>>Our auditors want bug entry to be limited to a handful of people or a
>>group.  They don't want the developer to introduce unethical code.  If
>
> a
>
> Actually, it seems to me that having something in Bugzilla or not isn't
> going to stop developers from introducing "unethical code."  If they
> really want to do damage, they're going to do it behind everyone's back.
> Bugzilla isn't a cop and was never intended to reach that potential.
> What I would be more concerned about is potentially allowing Bugzilla to
> be a gateway for releasing trade secrets or other confidential
> information to unauthorized parties.
>
> Frankly, I think it's appropriate to ask the auditors what they are
> really after - what are they trying to accomplish.  Bugzilla isn't
> designed to police development, merely provide a method for
> communicating about development.
>
>
>>set of approvals and checkoffs are not in place, bad code could get
>
> out
>
> As Max suggested, implement and start using flags or better yet - use
> the QA process like it's supposed to be - if the QA people are the ones
> giving the nod for a release, and without that nod, nothing goes out.
> If most of your users don't have 'editbugs' privileges, they shouldn't
> (if memory serves me correctly) be able to change the QA contact.
> Regardless, if someone slips code in, how is Bugzilla going to be able
> to point that out?
>
>
>>there.  Sure, I'll buy that.  So they say that any new code or change
>
> in
>
>>code must originate from an official business request or a legitimate
>
>
> Turn off editbugs for most of your users and make the new bug status
> default UNCONFIRMED rather than NEW.
>
>
>>problem ticket.  In their ideal world the problem tickets would be
>>generated by a group of people.  In our world, that doesn't work so
>
>
> If you use UNCONFIRMED as the initial status, only an authorized list of
> people would be able to change the status from UNCONFIRMED to
> ASSIGNED/RESOLVED.
>
>
>>well.  Has anyone else run into this situation?  How was it handled?
>
> Do
>
>>I stifle productivity and create a 'Create bugs' permission switch?
>
> I guess my question would be - what are the auditors really after?
>
> Your auditors should know that "social engineering of development" from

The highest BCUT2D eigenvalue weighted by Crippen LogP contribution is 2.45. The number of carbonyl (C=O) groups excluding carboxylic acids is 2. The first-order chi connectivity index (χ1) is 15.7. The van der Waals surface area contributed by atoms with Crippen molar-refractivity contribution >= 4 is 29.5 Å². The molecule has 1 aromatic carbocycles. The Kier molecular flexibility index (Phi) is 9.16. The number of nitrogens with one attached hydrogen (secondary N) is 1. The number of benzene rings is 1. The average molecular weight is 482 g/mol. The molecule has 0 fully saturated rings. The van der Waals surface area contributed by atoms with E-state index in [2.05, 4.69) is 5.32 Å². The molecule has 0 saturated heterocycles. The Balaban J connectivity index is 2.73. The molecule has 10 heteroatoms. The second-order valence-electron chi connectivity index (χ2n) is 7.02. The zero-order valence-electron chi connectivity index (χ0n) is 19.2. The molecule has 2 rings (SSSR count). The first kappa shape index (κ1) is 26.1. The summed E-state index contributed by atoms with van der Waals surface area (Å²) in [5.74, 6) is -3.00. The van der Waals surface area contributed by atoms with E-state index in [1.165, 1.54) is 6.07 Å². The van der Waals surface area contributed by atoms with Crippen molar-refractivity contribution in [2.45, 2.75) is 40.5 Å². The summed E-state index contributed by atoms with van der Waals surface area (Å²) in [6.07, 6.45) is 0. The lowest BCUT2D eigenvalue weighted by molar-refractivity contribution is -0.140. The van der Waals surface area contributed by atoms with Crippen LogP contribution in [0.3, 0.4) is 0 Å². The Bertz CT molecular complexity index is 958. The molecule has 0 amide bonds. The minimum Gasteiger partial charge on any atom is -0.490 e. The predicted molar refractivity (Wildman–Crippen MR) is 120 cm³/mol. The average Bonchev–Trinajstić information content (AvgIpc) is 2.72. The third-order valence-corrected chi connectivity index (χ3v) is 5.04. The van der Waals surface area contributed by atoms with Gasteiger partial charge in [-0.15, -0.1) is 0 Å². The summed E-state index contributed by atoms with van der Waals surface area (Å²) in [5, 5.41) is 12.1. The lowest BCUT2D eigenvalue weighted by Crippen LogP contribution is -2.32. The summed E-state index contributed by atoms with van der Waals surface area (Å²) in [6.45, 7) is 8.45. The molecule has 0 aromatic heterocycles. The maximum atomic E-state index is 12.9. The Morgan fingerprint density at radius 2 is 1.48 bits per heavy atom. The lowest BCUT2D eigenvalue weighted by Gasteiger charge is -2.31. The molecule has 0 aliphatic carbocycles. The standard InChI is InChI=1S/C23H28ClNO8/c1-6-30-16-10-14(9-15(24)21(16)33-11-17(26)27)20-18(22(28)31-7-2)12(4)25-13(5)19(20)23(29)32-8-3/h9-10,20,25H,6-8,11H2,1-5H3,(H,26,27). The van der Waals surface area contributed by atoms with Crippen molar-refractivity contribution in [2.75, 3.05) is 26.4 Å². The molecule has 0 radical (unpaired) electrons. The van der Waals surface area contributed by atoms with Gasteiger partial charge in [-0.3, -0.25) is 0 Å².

> a software perspective is nearly impossible.  How does software decide
> what's ethical or not?  How does it allow for creativity and still quash
> what management doesn't want?  Users who want to get around the system
> are going to get around it.  Those who try to follow guidelines will do
> their best, but often times, they're the ones who accidentally mess
> things up.  Your auditors should be talking about things like "Change
> Control Process" and "Quality Assurance" or "Validation" before release.
>
> There is no way a company can operate efficiently if it can not at least
> marginally trust its employees to do their jobs.  Granted, there are
> always dangers of malevolent people (employees or otherwise) wanting to
> "get back at the company", but that's what source control and backups
> are for.  Bugzilla is not a source control manager and is not intended
> to be one at this point.
>
> ---
> Kevin Benton
> Perl/Bugzilla Developer
> Advanced Micro Devices
>  
> The opinions stated in this communication do not necessarily reflect the
> view of Advanced Micro Devices and have not been reviewed by management.
> This communication may contain sensitive and/or confidential and/or
> proprietary information.  Distribution of such information is strictly
> prohibited without prior consent of Advanced Micro Devices.  This
> communication is for the intended recipient(s) only.  If you have
> received this communication in error, please notify the sender, then
> destroy any remaining copies of this communication.
>
>
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Re: Has anyone using Bugzilla dealt with auditors?

Peter Kay
Trent Ohannessian wrote:
> Our QA department currently gives the go or no go for things that move
> into production, but right now that happens verbally.  We have a series
> of meetings leading up to a release and if something shouldn't go they
> say so and it is held up.  The auditors seem to want that more
> formalized and documented.  I don't expect Bugzilla to point out code
> that was slipped in.  If it did, some people could be making a ton of
> money off of that technology. :)

You're using QA contacts on the bugs, right?

--Peter
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Re: Has anyone using Bugzilla dealt with auditors?

Trent Ohannessian
We weren't using the QA Contact previously, but we sure are in the new
release.  This was decided before our friendly auditors came to town.

Peter Kay wrote:

> Trent Ohannessian wrote:
>
>> Our QA department currently gives the go or no go for things that move
>> into production, but right now that happens verbally.  We have a
>> series of meetings leading up to a release and if something shouldn't
>> go they say so and it is held up.  The auditors seem to want that more
>> formalized and documented.  I don't expect Bugzilla to point out code
>> that was slipped in.  If it did, some people could be making a ton of
>> money off of that technology. :)
>
>
> You're using QA contacts on the bugs, right?
>
> --Peter